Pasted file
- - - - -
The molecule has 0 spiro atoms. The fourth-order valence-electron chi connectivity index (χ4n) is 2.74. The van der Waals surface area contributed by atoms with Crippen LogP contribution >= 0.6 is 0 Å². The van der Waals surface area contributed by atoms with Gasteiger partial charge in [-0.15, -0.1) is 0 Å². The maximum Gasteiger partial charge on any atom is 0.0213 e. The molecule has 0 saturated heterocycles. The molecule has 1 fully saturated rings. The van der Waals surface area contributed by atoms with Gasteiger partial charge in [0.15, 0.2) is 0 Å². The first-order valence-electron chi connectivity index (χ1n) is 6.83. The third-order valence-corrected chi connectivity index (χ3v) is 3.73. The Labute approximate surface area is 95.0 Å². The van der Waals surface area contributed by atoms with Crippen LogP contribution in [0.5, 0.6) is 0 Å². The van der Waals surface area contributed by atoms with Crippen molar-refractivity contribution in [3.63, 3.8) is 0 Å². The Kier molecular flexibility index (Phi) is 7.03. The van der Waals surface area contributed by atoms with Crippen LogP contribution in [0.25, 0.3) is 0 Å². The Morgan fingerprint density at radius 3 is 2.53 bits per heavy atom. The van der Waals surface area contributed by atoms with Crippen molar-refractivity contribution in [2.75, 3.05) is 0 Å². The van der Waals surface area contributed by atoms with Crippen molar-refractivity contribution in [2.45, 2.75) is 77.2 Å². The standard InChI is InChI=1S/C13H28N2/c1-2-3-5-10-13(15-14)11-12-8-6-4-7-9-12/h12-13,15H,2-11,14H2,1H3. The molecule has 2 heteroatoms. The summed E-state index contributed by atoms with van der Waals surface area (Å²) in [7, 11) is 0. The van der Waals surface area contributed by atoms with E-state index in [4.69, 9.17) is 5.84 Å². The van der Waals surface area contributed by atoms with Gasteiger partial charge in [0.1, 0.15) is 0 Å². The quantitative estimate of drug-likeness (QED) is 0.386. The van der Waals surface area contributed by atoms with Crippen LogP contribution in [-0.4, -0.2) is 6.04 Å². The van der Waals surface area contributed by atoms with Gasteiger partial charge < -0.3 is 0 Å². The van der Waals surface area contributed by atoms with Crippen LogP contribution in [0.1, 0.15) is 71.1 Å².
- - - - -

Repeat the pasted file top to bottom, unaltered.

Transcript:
The molecule has 0 spiro atoms. The fourth-order valence-electron chi connectivity index (χ4n) is 2.74. The van der Waals surface area contributed by atoms with Crippen LogP contribution >= 0.6 is 0 Å². The van der Waals surface area contributed by atoms with Gasteiger partial charge in [-0.15, -0.1) is 0 Å². The maximum Gasteiger partial charge on any atom is 0.0213 e. The molecule has 0 saturated heterocycles. The molecule has 1 fully saturated rings. The van der Waals surface area contributed by atoms with Gasteiger partial charge in [0.15, 0.2) is 0 Å². The first-order valence-electron chi connectivity index (χ1n) is 6.83. The third-order valence-corrected chi connectivity index (χ3v) is 3.73. The Labute approximate surface area is 95.0 Å². The van der Waals surface area contributed by atoms with Crippen LogP contribution in [0.5, 0.6) is 0 Å². The van der Waals surface area contributed by atoms with Crippen molar-refractivity contribution in [3.63, 3.8) is 0 Å². The Kier molecular flexibility index (Phi) is 7.03. The van der Waals surface area contributed by atoms with Crippen LogP contribution in [0.25, 0.3) is 0 Å². The Morgan fingerprint density at radius 3 is 2.53 bits per heavy atom. The van der Waals surface area contributed by atoms with Crippen molar-refractivity contribution in [2.75, 3.05) is 0 Å². The van der Waals surface area contributed by atoms with Crippen molar-refractivity contribution in [2.45, 2.75) is 77.2 Å². The standard InChI is InChI=1S/C13H28N2/c1-2-3-5-10-13(15-14)11-12-8-6-4-7-9-12/h12-13,15H,2-11,14H2,1H3. The molecule has 2 heteroatoms. The summed E-state index contributed by atoms with van der Waals surface area (Å²) in [7, 11) is 0. The van der Waals surface area contributed by atoms with E-state index in [4.69, 9.17) is 5.84 Å². The van der Waals surface area contributed by atoms with Gasteiger partial charge in [0.1, 0.15) is 0 Å². The quantitative estimate of drug-likeness (QED) is 0.386. The van der Waals surface area contributed by atoms with Crippen LogP contribution in [-0.4, -0.2) is 6.04 Å². The van der Waals surface area contributed by atoms with Gasteiger partial charge < -0.3 is 0 Å². The van der Waals surface area contributed by atoms with Crippen LogP contribution in [0.1, 0.15) is 71.1 Å².